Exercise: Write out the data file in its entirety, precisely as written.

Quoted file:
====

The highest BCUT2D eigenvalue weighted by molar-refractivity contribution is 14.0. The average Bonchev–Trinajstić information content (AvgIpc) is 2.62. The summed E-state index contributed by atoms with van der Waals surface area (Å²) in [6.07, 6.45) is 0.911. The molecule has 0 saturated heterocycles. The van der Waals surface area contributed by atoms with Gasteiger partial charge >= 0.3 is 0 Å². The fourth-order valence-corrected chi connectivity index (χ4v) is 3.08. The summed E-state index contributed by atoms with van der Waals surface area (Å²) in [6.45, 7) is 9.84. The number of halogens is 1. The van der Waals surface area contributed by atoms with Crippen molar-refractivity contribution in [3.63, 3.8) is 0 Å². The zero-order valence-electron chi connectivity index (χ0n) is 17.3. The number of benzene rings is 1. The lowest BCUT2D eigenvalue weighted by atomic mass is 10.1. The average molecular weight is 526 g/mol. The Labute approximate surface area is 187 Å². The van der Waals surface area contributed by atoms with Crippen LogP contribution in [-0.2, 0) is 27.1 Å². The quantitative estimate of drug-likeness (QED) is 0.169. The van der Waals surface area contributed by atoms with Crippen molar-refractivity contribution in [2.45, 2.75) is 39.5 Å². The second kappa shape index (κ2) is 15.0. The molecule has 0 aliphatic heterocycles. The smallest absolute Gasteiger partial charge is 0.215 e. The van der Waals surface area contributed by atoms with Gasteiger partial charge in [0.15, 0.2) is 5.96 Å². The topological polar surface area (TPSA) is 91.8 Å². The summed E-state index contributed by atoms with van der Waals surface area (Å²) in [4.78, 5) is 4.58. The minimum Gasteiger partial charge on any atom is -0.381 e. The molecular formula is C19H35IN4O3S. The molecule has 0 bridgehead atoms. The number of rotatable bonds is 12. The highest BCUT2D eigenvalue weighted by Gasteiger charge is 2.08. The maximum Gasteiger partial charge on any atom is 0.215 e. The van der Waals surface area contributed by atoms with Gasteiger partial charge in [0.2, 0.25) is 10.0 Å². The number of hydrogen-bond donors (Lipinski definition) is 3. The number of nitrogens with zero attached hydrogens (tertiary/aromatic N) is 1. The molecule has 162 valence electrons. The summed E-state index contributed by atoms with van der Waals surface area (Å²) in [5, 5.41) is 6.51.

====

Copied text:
The highest BCUT2D eigenvalue weighted by molar-refractivity contribution is 14.0. The average Bonchev–Trinajstić information content (AvgIpc) is 2.62. The summed E-state index contributed by atoms with van der Waals surface area (Å²) in [6.07, 6.45) is 0.911. The molecule has 0 saturated heterocycles. The van der Waals surface area contributed by atoms with Gasteiger partial charge >= 0.3 is 0 Å². The fourth-order valence-corrected chi connectivity index (χ4v) is 3.08. The summed E-state index contributed by atoms with van der Waals surface area (Å²) in [6.45, 7) is 9.84. The number of halogens is 1. The van der Waals surface area contributed by atoms with Crippen molar-refractivity contribution in [3.63, 3.8) is 0 Å². The zero-order valence-electron chi connectivity index (χ0n) is 17.3. The number of benzene rings is 1. The lowest BCUT2D eigenvalue weighted by atomic mass is 10.1. The average molecular weight is 526 g/mol. The Labute approximate surface area is 187 Å². The van der Waals surface area contributed by atoms with Crippen LogP contribution in [-0.2, 0) is 27.1 Å². The quantitative estimate of drug-likeness (QED) is 0.169. The van der Waals surface area contributed by atoms with Crippen molar-refractivity contribution in [2.45, 2.75) is 39.5 Å². The second kappa shape index (κ2) is 15.0. The molecule has 0 aliphatic heterocycles. The smallest absolute Gasteiger partial charge is 0.215 e. The van der Waals surface area contributed by atoms with Gasteiger partial charge in [0.15, 0.2) is 5.96 Å². The topological polar surface area (TPSA) is 91.8 Å². The summed E-state index contributed by atoms with van der Waals surface area (Å²) in [4.78, 5) is 4.58. The minimum Gasteiger partial charge on any atom is -0.381 e. The molecular formula is C19H35IN4O3S. The molecule has 0 bridgehead atoms. The number of rotatable bonds is 12. The highest BCUT2D eigenvalue weighted by Gasteiger charge is 2.08. The maximum Gasteiger partial charge on any atom is 0.215 e. The van der Waals surface area contributed by atoms with Gasteiger partial charge in [0.2, 0.25) is 10.0 Å². The number of hydrogen-bond donors (Lipinski definition) is 3. The number of nitrogens with zero attached hydrogens (tertiary/aromatic N) is 1. The molecule has 162 valence electrons. The summed E-state index contributed by atoms with van der Waals surface area (Å²) in [5, 5.41) is 6.51.